Collecting Miniature or Small Baskets
Baskets are an antique staple included in many country decorated homes and collections. Sometimes, it is mistakenly thought that basket making was learned from the Native American, but in fact basket makers were common in Europe and the Far East long before settlers in America. There was an exchange of techniques and style that can sometimes make it difficult to determine the original of a basket.
Miniature or small baskets are typically 6” or smaller. The miniature ones are exact copies of larger versions but there are baskets that were made uniquely small, such as thimble holders. Generally, baskets were made of splint, willow and straw. But small baskets were made of any material that could be woven including horse hair, fine grass, human hair and pine needles. A large percentage of the surviving antique baskets were made of splint – flat strips of oak, ash, hickory or poplar. Splint produced by hand is relatively thick (vs. machine-cut into extremely thin pieces) and lacks uniformity with different width strips. Machines to cut splint became available in the 1880s which then allowed more baskets to be made with greater uniformity. Most splint basketry was made with strips woven across each other at right angles, creating a checkerboard surface. Less common are baskets made in a hexagonal or open weave. The Shakers were known for making miniature splint baskets in their communities in New England and New York. While the “Eastern Woodland Indians" (tribes that lived east of the Plains Indians and reached from Maryland, to the Great Lakes, and up into Maine) are also known for small splint baskets.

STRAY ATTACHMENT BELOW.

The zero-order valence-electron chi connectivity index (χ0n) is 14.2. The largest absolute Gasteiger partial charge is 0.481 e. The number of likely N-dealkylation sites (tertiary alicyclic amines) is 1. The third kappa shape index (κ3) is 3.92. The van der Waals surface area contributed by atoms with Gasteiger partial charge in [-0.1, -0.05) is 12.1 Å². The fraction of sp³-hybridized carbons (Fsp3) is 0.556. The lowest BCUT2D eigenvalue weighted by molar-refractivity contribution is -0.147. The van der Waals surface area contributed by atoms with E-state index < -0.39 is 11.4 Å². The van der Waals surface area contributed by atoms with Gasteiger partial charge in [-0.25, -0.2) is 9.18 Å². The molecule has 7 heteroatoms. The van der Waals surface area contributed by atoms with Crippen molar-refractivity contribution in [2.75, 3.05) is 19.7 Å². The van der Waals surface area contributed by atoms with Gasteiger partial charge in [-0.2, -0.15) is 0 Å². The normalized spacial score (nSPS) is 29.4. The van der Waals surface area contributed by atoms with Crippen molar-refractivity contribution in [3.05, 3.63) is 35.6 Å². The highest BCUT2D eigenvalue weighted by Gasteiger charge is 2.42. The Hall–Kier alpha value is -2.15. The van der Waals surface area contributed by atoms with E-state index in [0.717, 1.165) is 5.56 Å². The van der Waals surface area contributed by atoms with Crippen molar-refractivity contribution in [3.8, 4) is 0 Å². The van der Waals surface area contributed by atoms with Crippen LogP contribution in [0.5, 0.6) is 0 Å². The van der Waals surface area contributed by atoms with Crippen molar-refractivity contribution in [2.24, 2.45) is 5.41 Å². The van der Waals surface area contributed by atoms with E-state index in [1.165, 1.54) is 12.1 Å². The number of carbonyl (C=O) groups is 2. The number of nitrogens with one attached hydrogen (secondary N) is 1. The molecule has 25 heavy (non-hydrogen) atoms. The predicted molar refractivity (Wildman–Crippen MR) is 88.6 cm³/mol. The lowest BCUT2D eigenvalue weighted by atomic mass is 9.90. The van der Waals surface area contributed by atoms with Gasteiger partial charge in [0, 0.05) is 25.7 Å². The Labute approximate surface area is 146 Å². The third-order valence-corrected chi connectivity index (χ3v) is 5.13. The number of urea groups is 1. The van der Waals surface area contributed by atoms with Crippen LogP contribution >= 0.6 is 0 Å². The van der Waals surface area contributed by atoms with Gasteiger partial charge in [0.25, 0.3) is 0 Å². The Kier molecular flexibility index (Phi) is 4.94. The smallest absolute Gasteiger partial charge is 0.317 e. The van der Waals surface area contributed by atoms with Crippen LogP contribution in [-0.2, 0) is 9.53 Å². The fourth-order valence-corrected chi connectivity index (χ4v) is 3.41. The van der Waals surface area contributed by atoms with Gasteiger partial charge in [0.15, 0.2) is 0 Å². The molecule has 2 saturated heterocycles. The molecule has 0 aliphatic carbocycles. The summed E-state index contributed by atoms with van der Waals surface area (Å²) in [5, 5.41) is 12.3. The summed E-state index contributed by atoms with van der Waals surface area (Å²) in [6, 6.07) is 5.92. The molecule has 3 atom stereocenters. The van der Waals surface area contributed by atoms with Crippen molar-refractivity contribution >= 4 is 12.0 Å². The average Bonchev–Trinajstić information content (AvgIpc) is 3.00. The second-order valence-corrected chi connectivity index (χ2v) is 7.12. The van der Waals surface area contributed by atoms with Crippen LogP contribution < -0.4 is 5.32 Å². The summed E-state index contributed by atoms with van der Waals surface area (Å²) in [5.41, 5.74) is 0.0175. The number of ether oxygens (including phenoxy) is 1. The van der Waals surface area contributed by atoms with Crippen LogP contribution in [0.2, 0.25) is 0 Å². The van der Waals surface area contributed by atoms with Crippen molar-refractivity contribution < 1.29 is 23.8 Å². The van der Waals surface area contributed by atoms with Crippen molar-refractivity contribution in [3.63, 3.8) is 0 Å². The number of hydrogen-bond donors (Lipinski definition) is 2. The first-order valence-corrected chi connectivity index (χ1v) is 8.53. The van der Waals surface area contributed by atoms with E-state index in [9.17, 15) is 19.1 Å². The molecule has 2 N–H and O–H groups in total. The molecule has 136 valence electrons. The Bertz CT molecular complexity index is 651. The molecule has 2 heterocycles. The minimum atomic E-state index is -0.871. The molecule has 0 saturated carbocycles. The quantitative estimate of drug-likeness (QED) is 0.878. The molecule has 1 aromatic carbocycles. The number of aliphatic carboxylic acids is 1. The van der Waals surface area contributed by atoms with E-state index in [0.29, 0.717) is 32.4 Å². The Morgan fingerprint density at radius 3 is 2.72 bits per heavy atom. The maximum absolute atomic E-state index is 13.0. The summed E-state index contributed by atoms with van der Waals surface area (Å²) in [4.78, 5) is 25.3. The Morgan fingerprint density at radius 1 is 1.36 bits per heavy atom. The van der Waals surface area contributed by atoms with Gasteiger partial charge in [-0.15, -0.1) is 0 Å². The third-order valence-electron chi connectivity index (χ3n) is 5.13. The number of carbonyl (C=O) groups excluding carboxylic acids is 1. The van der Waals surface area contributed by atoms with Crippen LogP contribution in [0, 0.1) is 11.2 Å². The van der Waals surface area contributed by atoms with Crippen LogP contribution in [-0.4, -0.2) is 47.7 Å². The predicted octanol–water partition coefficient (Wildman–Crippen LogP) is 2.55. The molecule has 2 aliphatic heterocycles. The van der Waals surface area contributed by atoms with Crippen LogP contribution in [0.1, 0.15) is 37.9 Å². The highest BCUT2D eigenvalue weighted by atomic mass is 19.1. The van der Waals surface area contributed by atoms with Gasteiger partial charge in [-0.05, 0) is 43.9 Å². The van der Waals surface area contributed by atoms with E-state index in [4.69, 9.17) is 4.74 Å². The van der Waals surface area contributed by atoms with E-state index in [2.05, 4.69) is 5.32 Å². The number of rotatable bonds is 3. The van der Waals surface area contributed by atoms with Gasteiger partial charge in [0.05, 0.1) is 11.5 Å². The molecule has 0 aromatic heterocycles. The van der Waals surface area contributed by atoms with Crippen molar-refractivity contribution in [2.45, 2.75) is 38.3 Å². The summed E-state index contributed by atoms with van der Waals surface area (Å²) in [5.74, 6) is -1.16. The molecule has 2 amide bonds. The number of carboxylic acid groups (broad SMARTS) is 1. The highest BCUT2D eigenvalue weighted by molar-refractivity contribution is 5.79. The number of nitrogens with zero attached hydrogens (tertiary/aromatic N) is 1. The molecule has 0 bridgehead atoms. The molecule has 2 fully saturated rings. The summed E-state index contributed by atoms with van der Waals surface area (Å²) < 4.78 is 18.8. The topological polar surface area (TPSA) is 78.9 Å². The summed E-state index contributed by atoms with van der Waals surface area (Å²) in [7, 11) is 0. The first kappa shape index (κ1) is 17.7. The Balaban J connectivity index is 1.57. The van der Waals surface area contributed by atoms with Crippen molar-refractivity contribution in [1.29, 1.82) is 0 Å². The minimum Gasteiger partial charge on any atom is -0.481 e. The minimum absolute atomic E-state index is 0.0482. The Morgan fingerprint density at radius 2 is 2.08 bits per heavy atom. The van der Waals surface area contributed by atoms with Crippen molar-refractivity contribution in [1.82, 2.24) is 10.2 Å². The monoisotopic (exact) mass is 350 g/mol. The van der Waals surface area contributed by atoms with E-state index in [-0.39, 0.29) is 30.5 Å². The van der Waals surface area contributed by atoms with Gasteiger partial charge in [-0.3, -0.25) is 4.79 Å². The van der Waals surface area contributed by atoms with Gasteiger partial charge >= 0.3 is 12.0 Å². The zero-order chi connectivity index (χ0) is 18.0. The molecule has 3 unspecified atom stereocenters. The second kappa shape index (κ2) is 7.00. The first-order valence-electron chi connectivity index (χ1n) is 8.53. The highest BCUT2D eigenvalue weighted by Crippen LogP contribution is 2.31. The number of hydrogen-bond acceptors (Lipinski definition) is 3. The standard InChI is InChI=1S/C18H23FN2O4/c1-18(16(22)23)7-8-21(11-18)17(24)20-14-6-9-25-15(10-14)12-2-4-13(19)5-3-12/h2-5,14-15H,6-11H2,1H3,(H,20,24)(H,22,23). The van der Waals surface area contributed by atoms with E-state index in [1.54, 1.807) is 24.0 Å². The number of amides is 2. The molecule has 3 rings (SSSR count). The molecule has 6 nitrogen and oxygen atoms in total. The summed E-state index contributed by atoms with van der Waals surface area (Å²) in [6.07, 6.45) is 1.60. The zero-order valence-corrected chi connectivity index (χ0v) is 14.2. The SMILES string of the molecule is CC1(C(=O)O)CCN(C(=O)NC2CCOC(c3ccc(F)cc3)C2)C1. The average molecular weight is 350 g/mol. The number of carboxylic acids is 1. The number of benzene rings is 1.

Straw baskets were not woven but were sewed in long strips and then coiled. Each successive round of straw was bound to the developing basket by pieces of grass, thread or string which tended to limit the style to round or oval shapes. Most often these coiled baskets are associated with Native Americans. They are likely the oldest baskets made by man – the Pima and Papago tribes of the Southwest have possibly been making these baskets since 6000 BC. The German settlers of Virginia, Pennsylvania, Delaware, New Jersey and Maryland also made these baskets – typically from rye.
Willow baskets were made from slim shoots of the supple willow tree and tend to be more durable than splint. They are mentioned in eighteenth century inventories but their greatest period of use was in the 1870s and 1880s. Variations of the crosshatch weave are most common in willow baskets but other weaves were also used.
Small baskets were generally made by skilled basket makers for children, for the tourist trade, to hold small things and even just because they were pretty. Many were used as berry picking baskets. Most small baskets, like their larger counterparts, were unmarked, unpainted and undecorated. Baskets in good condition, with minimal breakage and in original paint are highly sought after. Miniature and small baskets are easy to display taking up a lot less space than their counterparts and the workmanship in these small treasures can be incredible.
Search for baskets on Dig Antiques.
Here are a few interesting online and book references on baskets:
- The Basket Collectors Book, Lew Larason, Scorpio Publications, 1978.
- New and Revised Catalog of American Antiques, William C. Ketchum, Jr., Gallery Books, 1984.
- Baskets 3ED, Nancy Schiffer, Schiffer Publishing Ltd, 2007.
- Shaker Baskets: Tips on Collecting, The Journal of Antiques and Collectibles, January 2004.
- How to Identify Antique Baskets, Linda Stamberger, eHow Contributor, May 2010.
- Nipmuc Splint Basketry, Native American Technology & Art website.